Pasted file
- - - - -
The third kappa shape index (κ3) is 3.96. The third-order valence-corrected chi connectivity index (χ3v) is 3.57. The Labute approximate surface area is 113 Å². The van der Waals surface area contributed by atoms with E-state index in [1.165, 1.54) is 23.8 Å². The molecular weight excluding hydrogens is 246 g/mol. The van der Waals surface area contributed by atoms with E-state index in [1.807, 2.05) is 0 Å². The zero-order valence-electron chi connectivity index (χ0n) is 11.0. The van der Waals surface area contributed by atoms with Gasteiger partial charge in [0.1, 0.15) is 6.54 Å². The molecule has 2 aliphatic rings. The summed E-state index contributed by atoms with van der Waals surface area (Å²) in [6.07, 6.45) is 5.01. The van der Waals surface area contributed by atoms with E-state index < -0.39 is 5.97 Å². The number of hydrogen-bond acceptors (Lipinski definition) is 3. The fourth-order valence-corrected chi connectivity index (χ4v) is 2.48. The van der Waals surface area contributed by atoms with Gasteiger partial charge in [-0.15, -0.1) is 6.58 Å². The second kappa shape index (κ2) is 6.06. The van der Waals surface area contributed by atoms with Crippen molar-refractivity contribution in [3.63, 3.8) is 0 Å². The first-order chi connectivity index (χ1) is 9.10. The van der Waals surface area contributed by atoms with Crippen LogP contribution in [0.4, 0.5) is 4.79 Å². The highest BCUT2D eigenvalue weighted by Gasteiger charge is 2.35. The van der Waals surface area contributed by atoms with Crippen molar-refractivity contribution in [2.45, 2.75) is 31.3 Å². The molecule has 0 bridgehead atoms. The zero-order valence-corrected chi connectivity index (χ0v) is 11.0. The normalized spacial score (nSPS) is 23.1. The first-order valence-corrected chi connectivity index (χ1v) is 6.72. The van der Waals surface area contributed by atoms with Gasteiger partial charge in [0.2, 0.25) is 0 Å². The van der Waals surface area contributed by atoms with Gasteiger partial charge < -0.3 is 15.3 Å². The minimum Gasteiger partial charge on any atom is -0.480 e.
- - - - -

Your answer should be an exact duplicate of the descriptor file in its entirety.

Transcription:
The third kappa shape index (κ3) is 3.96. The third-order valence-corrected chi connectivity index (χ3v) is 3.57. The Labute approximate surface area is 113 Å². The van der Waals surface area contributed by atoms with E-state index in [1.165, 1.54) is 23.8 Å². The molecular weight excluding hydrogens is 246 g/mol. The van der Waals surface area contributed by atoms with E-state index in [1.807, 2.05) is 0 Å². The zero-order valence-electron chi connectivity index (χ0n) is 11.0. The van der Waals surface area contributed by atoms with Gasteiger partial charge in [0.1, 0.15) is 6.54 Å². The molecule has 2 aliphatic rings. The summed E-state index contributed by atoms with van der Waals surface area (Å²) in [6.07, 6.45) is 5.01. The van der Waals surface area contributed by atoms with E-state index < -0.39 is 5.97 Å². The number of hydrogen-bond acceptors (Lipinski definition) is 3. The fourth-order valence-corrected chi connectivity index (χ4v) is 2.48. The van der Waals surface area contributed by atoms with Gasteiger partial charge in [-0.15, -0.1) is 6.58 Å². The second kappa shape index (κ2) is 6.06. The van der Waals surface area contributed by atoms with Crippen molar-refractivity contribution in [3.63, 3.8) is 0 Å². The first-order chi connectivity index (χ1) is 9.10. The van der Waals surface area contributed by atoms with Crippen LogP contribution in [0.4, 0.5) is 4.79 Å². The highest BCUT2D eigenvalue weighted by Gasteiger charge is 2.35. The van der Waals surface area contributed by atoms with Crippen molar-refractivity contribution in [2.45, 2.75) is 31.3 Å². The molecule has 0 bridgehead atoms. The zero-order valence-corrected chi connectivity index (χ0v) is 11.0. The normalized spacial score (nSPS) is 23.1. The first-order valence-corrected chi connectivity index (χ1v) is 6.72. The van der Waals surface area contributed by atoms with Gasteiger partial charge in [0.2, 0.25) is 0 Å². The van der Waals surface area contributed by atoms with Gasteiger partial charge < -0.3 is 15.3 Å². The minimum Gasteiger partial charge on any atom is -0.480 e.